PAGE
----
Here are excerpts of a most interesting interview by CNS Rome reporter Carol Glatz with Archbishop Augustine Di Noia after his new appointment that will see him deeply involved with the hoped-for reconciliation with the Society of St. Pius X (SSPX).
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VATICAN CITY (CNS) — In an effort to aid reconciliation attempts with traditionalist Catholics, Pope Benedict XVI has named U.S. Archbishop J. Augustine Di Noia to fill a newly created post of vice president of the Pontifical Commission "Ecclesia Dei."
Archbishop Di Noia told Catholic News Service June 26 the Vatican needed to help people who have strong objections to the council see "that these disagreements don't have to be dividing or keep us from the same Communion table."
"It is possible to have theological disagreements while remaining in communion with the see of Peter," he said.
"Part of what we're saying is that when you read the documents (of Vatican II), you can't read them from the point of view of some liberal bishops who may have been participants (at the council), you have to read them at face value," Archbishop Di Noia told CNS. "Given that the Holy Spirit is guiding the church, the documents cannot be in discontinuity with tradition."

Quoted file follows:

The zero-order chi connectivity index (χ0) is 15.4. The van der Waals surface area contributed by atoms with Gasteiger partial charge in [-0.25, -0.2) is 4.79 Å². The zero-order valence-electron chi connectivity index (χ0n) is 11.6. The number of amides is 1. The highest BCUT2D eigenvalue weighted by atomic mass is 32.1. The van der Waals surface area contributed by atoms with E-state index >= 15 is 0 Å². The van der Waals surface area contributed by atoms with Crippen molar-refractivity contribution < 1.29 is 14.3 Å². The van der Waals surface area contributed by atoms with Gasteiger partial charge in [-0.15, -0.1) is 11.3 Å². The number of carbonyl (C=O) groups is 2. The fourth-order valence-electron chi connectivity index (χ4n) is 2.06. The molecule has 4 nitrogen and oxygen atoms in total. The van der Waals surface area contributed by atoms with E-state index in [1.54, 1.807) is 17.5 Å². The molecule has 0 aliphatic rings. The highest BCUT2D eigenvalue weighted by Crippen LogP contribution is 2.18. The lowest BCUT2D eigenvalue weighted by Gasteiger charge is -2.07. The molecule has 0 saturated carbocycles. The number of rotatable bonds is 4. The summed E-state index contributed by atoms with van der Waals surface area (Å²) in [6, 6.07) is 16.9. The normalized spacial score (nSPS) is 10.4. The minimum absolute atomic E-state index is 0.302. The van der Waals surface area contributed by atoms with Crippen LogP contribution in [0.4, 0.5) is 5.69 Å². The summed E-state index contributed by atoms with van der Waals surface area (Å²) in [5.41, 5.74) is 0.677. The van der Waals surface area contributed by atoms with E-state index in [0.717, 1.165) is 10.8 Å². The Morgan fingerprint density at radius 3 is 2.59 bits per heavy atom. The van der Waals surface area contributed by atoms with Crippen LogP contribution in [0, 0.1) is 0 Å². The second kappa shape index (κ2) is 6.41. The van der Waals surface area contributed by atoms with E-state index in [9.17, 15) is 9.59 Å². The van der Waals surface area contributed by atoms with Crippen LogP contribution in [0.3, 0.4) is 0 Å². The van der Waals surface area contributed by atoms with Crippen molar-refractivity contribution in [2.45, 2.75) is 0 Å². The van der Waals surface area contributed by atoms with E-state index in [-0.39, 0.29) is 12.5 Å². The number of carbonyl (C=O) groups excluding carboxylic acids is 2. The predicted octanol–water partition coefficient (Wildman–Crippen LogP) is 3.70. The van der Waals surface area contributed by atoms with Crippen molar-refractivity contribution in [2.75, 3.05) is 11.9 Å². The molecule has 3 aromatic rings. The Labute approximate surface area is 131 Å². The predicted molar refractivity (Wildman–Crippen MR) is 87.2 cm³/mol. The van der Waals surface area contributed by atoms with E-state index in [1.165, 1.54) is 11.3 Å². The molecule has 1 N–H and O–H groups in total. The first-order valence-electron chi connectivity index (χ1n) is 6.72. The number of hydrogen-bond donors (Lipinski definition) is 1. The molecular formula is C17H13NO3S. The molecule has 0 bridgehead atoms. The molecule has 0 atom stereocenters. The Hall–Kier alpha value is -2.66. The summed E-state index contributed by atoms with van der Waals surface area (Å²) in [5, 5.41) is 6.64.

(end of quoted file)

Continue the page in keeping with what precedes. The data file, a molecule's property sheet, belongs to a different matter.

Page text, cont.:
Questions under examination when talks began in 2009 included the concept of tradition; the post-Vatican II Roman Missal; the interpretation of Vatican II in continuity with Catholic doctrinal tradition; the themes of the unity of the church and the Catholic principles of ecumenism; the relationship between Christianity and non-Christian religions; and religious freedom.
"The theological dialogue has gone on for three years but now (the pope) is hoping to find the language or the modality for a reconciliation," Archbishop Di Noia told CNS. "We're at the stage of finessing, to help them find a formula which respects their own theological integrity."
When Archbishop Di Noia was undersecretary of the doctrinal congregation, he was involved with the pope's establishment in 2009 of the personal ordinariates, special structures for former Anglicans who want to be in full communion with the Catholic Church while preserving aspects of their Anglican spiritual and liturgical heritage.